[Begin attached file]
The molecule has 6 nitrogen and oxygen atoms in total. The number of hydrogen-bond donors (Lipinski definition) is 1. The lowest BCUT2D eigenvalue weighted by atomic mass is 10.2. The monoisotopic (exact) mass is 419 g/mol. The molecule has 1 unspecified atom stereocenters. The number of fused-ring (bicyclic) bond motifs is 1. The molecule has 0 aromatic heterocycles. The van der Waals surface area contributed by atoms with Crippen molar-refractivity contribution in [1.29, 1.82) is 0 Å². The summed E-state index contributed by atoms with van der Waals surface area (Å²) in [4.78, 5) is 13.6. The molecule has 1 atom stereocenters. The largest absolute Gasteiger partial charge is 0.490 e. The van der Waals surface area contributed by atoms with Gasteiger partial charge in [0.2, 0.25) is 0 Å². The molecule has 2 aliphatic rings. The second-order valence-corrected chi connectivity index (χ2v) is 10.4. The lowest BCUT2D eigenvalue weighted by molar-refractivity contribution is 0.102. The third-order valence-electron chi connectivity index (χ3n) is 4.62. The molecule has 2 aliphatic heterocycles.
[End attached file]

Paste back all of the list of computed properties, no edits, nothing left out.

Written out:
The molecule has 6 nitrogen and oxygen atoms in total. The number of hydrogen-bond donors (Lipinski definition) is 1. The lowest BCUT2D eigenvalue weighted by atomic mass is 10.2. The monoisotopic (exact) mass is 419 g/mol. The molecule has 1 unspecified atom stereocenters. The number of fused-ring (bicyclic) bond motifs is 1. The molecule has 0 aromatic heterocycles. The van der Waals surface area contributed by atoms with Crippen molar-refractivity contribution in [1.29, 1.82) is 0 Å². The summed E-state index contributed by atoms with van der Waals surface area (Å²) in [4.78, 5) is 13.6. The molecule has 1 atom stereocenters. The largest absolute Gasteiger partial charge is 0.490 e. The van der Waals surface area contributed by atoms with Gasteiger partial charge in [0.2, 0.25) is 0 Å². The molecule has 2 aliphatic rings. The second-order valence-corrected chi connectivity index (χ2v) is 10.4. The lowest BCUT2D eigenvalue weighted by molar-refractivity contribution is 0.102. The third-order valence-electron chi connectivity index (χ3n) is 4.62. The molecule has 2 aliphatic heterocycles.